Hi,

Sorry but every time I use a 50mm lens in 35mm I want a small tele, to me a normat lens for the format is a 32mm.

Using 1 eye matches the FOV of an 18mm pretty well, I don't have binoclar vision but I think Bob's idea of a 12mm using 2 eyes is about right.

Stephen
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#10 Jonathan Bowerbank

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Posted 20 November 2008 - 01:53 PM

Sorry but every time I use a 50mm lens in 35mm I want a small tele, to me a normat lens for the format is a 32mm.


I've read many DP's say something similar in AC mag. Usually it's closer to a 37mm that they equate with the DoF and physical perspective of the human eye.

I'm farsighted with an astigmatism, and when I'm not wearing contacts, my peripheral vision is even better. So I'm probably closer to a 20-25mm lens ;)
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#11 Dan Goulder

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Posted 20 November 2008 - 02:17 PM

when I'm not wearing contacts, my peripheral vision is even better.

In this business, it always helps to have contacts.
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#12 John Sprung

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Posted 20 November 2008 - 03:54 PM

What frame markings would best represent what our eyes see? Academy? Super 35?

We don't have frame lines, cameras do. We see what happens to be there, not carefully crafted compositions. (Unless we go to the movies or look at works of art, which in part is why we do those things.) There's no perpetual green "EXIT" sign just to the left and right of what we see. Real life ain't movies.

That being said, the human eye does have a simple single element biconvex lens. It's actually in a sense a zoom, because it changes focal lengths rather than moving back and forth to focus. When you're looking at the distant horizon, the focal length is about 25mm. It becomes more convex and shortens its focal length to look at closer objects. For instance, if you're half a meter from your computer screen, it would shorten from 25.0 to 23.8 mm. It has an iris with a range from roughly f/2 to f/8. The rest of the exposure and dynamic range issue is solved by the retina changing sensitivity, and the brain paying attention to the rods or cones depending on where it finds detail.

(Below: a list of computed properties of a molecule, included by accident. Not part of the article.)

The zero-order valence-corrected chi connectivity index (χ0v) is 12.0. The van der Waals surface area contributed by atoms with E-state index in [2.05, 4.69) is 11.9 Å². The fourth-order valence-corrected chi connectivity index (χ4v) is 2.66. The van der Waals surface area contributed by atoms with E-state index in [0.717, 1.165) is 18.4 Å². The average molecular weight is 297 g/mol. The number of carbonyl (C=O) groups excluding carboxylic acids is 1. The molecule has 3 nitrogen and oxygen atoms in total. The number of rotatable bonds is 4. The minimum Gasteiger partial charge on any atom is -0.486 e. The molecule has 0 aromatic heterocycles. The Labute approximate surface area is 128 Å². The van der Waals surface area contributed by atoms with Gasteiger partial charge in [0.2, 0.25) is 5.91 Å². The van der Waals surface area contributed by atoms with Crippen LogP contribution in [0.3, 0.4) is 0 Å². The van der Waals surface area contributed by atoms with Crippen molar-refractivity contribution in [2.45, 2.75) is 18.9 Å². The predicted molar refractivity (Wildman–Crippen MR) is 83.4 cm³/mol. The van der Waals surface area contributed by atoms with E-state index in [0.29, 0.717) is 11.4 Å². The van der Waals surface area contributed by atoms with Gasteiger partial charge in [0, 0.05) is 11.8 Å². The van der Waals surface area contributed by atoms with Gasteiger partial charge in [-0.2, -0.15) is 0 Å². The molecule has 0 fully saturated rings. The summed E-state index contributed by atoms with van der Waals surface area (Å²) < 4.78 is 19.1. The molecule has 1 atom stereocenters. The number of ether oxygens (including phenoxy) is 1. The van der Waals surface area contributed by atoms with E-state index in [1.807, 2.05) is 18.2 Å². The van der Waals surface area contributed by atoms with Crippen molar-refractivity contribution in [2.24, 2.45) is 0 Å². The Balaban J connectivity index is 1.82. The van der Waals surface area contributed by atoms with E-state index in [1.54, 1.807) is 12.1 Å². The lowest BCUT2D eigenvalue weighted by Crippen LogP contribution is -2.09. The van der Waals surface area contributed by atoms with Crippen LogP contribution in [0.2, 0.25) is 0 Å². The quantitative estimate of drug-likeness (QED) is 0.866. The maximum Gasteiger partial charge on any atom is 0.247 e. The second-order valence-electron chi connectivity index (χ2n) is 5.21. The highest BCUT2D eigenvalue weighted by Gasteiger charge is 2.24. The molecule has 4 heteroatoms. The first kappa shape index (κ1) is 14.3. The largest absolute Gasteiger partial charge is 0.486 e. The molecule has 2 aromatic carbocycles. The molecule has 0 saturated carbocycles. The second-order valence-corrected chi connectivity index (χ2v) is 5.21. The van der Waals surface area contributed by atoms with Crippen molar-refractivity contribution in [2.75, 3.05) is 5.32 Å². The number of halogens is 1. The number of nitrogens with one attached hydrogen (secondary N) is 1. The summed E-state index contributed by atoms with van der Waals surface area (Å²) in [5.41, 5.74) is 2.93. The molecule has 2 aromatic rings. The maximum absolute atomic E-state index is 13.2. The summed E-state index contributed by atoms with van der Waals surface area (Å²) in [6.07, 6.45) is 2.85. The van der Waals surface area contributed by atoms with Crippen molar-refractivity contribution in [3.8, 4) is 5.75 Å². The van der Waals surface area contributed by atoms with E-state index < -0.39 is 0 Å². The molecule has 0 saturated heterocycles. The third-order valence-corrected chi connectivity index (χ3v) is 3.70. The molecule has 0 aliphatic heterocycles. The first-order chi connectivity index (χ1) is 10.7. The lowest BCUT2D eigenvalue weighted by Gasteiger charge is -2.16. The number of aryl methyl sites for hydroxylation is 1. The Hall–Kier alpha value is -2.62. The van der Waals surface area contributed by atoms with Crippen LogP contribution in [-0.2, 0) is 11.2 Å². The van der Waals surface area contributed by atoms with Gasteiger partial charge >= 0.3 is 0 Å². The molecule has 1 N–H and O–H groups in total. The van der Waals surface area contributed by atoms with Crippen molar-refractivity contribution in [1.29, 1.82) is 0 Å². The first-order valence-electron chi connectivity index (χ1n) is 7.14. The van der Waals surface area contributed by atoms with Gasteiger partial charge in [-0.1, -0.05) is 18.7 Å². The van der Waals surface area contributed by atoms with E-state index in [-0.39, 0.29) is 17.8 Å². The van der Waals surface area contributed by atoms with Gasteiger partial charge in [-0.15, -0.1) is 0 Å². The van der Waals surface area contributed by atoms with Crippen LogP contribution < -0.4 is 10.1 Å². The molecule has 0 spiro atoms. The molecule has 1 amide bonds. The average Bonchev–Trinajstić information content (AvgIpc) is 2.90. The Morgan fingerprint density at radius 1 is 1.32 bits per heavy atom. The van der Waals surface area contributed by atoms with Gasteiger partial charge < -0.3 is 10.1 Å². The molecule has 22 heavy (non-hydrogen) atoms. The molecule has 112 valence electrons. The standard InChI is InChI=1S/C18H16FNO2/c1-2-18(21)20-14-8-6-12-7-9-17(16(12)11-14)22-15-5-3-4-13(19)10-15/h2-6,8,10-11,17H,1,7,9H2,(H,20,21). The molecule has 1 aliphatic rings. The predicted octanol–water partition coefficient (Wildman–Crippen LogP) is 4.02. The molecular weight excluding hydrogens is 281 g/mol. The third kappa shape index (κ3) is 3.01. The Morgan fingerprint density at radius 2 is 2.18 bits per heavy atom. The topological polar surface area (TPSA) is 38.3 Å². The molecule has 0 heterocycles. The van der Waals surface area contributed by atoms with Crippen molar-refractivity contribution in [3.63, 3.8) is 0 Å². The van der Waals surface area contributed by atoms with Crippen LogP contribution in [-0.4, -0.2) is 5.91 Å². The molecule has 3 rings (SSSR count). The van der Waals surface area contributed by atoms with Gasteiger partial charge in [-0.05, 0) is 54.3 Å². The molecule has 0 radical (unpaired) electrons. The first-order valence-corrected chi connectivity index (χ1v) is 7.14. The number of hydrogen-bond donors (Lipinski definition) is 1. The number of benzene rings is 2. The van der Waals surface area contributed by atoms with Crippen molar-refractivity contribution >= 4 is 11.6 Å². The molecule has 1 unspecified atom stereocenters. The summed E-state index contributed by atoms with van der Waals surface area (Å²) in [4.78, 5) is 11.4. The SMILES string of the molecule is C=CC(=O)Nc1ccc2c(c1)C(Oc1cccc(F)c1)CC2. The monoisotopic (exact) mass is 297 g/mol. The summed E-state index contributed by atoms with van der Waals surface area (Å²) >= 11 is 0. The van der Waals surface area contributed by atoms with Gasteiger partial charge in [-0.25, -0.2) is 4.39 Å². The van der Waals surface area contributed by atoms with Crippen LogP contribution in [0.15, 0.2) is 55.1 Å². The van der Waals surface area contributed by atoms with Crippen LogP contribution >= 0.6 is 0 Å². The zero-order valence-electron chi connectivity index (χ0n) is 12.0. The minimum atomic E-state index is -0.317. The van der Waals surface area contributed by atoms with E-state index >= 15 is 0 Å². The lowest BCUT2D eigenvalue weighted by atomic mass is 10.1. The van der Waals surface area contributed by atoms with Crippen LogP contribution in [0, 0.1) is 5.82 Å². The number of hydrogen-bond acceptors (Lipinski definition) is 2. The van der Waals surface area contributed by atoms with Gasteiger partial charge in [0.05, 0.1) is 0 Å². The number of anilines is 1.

The human eye has lots of depth of field. It's the convergence of our two eyes that restricts our attention to a limited range of distances. Close one eye and hold an arm straight out in front of you with the thumb up. Shift your attention and rack focus between that thumb and an object at least several meters away. That shows you the DOF of your eye. Do that again with both eyes open, and you'll see that convergence is far more important and restricting than DOF.





-- J.S.
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#13 Leo Anthony Vale

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Posted 20 November 2008 - 04:26 PM

I'm not saying it makes sense but it was one of the first lessons in cinematography when I was in school. 50mm is considered "normal" meaning closest to human perception. Think about all the film still cameras that were sold back in the day with a 50mm already attached.


yet the still cameras have a larger frame than the cinecameras. So the 50mm still lens has an angle of veiw that is about the same as a 35mm cine lens.